Today, it’s not so rare to see young adults with anxiety on our screens. What earlier would be considered taboo or something to be ashamed of is now spoken about more openly and represented positively on TV. Surviving Summer is just an Australian remix of American teen dramas, but somehow, even in its 30-minute episodes, it manages to cover a lot of ground. Given that each episode is mostly about beautiful visions of surfing and the ocean, you’d think that’s all the show is about. But it brings to the table a lot of problems teens face today. The show does a really good job of showing Summer’s maturity while still remaining authentic. It’s not like she goes through a transformation, has a makeover, and becomes a whole new person. She just learns to be a better person. The show encourages a sense of finding meaning in life and choosing to do something for oneself. In the whole of the first season, Summer’s focus is on herself alone. She wants to go back at first, but then she chooses to try to surf and challenge herself (even if it’s in the interest of challenging her mother). On the other hand, Ari’s journey parallels Summer’s in many ways. It’s almost like an upgraded version, though.
Ari Gibson has been surfing all his life. He’s established himself as a great surfer, a good friend, and just an overall “heartthrob.” After the injury, Ari returned to the ocean in the hope that the waves would wash away his fears and troubles. Instead, it made him more anxious, and he felt weighed down by all the pressure he put on himself. It’s not like Ari’s parents aren’t supportive, or he has a coach who wants him to win no matter what. In fact, Ari wants to do this all by himself.
At first, Ari’s friends have no idea what’s going on with him because he doesn’t open up about it. It’s Summer who ends up getting them all to talk to each other about their problems. At the end of season 1, Ari finally said out loud what he really needed to do. He told his parents that there was something wrong and he didn’t know what to do, and then he told Summer that he needed her help to get better. So, when Summer left because she had her own problems to solve, Ari was able to completely devote his efforts to getting better himself. A year later, Ari has reached a point he thinks he’s satisfied with. He thinks he can handle anything as long as he follows his methods to calm down and continues to speak to his psychologist.
There’s one point of dialogue between Ari and his father that really stands out in the series. When Ari needs his father to be supportive of him the most, it looks like they have some trouble communicating. At this point, Ari’s feeling very disappointed with his dad, who misbehaved when the sponsor was around. Of course, Ari’s dad just wants what’s best for him, but he doesn’t show it in a very supportive manner, leaving Ari overthinking again. So, when Ari’s dad asks to go surfing with him and to wake him up when he’s ready, Ari chooses to go alone to clear his mind. Ari’s dad just wants him to have fun while surfing and not forget that, but Ari wants to go pro because he loves the sport. And for that, he needs sponsors and to act a certain way, too. One that his dad possibly doesn’t approve of. Ari’s dad thinks the sponsors are just there to exploit the young kids by offering them money. This might well be true, but Ari needs it to build his career.
On the other hand, Ari doesn’t really know what’s authentic about him. When he gets the sponsorship, he asks Bax to help him with his socials. Bax’s only advice is for him to be true to himself. This is something Ari doesn’t quite get because he feels very superficial himself. He gets referred to as “vanilla,” and this hurts his feelings. Ari is naive and always gets engulfed in his thoughts. So, he tells his dad that he would rather speak to his psychologist, who is more supportive of his decisions than his dad. In the end, it probably occurred to Ari that his dad was right, but he learned from his experience rather than his dad’s words.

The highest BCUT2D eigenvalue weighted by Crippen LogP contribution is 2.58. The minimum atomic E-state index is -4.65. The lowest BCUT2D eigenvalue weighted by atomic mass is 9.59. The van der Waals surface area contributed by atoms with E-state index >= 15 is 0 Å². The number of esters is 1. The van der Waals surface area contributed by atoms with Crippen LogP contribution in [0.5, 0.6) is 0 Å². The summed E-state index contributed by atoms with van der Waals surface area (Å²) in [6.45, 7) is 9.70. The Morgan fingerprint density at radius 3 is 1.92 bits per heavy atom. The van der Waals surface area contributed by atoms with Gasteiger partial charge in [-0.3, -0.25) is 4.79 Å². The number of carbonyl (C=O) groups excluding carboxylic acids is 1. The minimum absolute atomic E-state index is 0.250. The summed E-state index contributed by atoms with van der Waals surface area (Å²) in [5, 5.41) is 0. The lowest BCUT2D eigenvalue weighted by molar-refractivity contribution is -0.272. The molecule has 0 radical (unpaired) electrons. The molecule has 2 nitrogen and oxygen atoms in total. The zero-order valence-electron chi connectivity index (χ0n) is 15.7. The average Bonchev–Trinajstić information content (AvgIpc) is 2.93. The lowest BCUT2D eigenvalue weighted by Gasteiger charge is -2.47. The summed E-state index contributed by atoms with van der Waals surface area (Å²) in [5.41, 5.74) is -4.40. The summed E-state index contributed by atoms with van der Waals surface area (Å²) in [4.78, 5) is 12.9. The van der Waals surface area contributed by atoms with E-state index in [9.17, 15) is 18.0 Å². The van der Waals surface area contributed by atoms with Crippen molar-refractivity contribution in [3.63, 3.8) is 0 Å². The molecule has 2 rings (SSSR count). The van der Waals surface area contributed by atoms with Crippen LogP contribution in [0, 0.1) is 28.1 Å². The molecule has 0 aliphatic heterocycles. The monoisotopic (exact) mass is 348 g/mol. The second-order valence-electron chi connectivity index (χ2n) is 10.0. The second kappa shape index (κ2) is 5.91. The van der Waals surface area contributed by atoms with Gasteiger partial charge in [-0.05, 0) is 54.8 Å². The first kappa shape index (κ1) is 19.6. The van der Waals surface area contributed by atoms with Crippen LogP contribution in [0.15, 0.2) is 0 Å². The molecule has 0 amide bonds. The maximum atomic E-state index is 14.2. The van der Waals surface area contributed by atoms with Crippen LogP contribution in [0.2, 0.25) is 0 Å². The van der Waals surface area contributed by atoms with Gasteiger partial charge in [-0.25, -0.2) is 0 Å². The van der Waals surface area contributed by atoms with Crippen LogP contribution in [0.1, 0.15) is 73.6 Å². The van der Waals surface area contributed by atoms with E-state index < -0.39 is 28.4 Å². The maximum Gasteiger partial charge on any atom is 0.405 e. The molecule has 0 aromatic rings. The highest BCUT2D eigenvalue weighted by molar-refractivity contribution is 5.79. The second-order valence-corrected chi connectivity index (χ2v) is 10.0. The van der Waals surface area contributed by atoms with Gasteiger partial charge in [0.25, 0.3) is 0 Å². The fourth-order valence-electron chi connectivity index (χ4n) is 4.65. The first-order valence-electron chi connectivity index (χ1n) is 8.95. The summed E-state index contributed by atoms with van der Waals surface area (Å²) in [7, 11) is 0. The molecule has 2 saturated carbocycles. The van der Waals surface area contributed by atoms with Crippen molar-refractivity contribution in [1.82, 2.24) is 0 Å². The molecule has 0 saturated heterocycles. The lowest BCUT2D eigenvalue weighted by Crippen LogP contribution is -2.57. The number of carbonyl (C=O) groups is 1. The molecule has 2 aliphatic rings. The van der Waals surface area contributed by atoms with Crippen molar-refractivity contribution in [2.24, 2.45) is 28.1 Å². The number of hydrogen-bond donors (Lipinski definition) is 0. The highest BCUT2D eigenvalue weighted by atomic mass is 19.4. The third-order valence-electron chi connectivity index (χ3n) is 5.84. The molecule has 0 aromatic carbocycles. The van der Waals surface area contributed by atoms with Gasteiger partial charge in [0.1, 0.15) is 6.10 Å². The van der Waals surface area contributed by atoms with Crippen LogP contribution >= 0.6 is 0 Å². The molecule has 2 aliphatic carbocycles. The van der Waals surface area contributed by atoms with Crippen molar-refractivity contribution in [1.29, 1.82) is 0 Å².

At the nationals, Ari’s composure changes when Elo and Wren start to put pressure on him. It’s clear later on that they know about his anxiety, and Ari isn’t ashamed of his anxiety because he does his exercises in front of everyone. Instead of showing him their support, they say it looks like he’s “freaking out,” trying to rattle him up more. On the other hand, Ari’s relationship with Summer has also been messed up because of Wren and everything that’s gone down in the past few days, leaving Ari really stressed out. Ultimately, he ends up being too late and not even getting a wave. After this, he has a panic attack and finally tells Wren that he doesn’t love her. Ari was so caught up in everything from the nationals to Wren’s behavior, not believing Summer and lying to Wren. He’s finally free of his worries after telling Wren the truth and then telling Summer to kill it out there.
Ari also speaks to his parents and realizes that his dad has always cared for him. His dad even pretends not to have watched the heats just so that he doesn’t feel crowded. Ari tells his parents that he wants to be with Summer, and because the phone’s on speaker, Margot agrees that they’re both great for each other. He uses the dance they did as children to bring the team together and realizes he’s like the glue that can bind them all together. Ari becomes the support system for the team because he’s a kindhearted person with golden retriever energy. Ari doesn’t consider his matters trivial, and so he helps himself in the end. Although Ari will continue to fight his anxiety, he has a proper support system, and he understands himself better.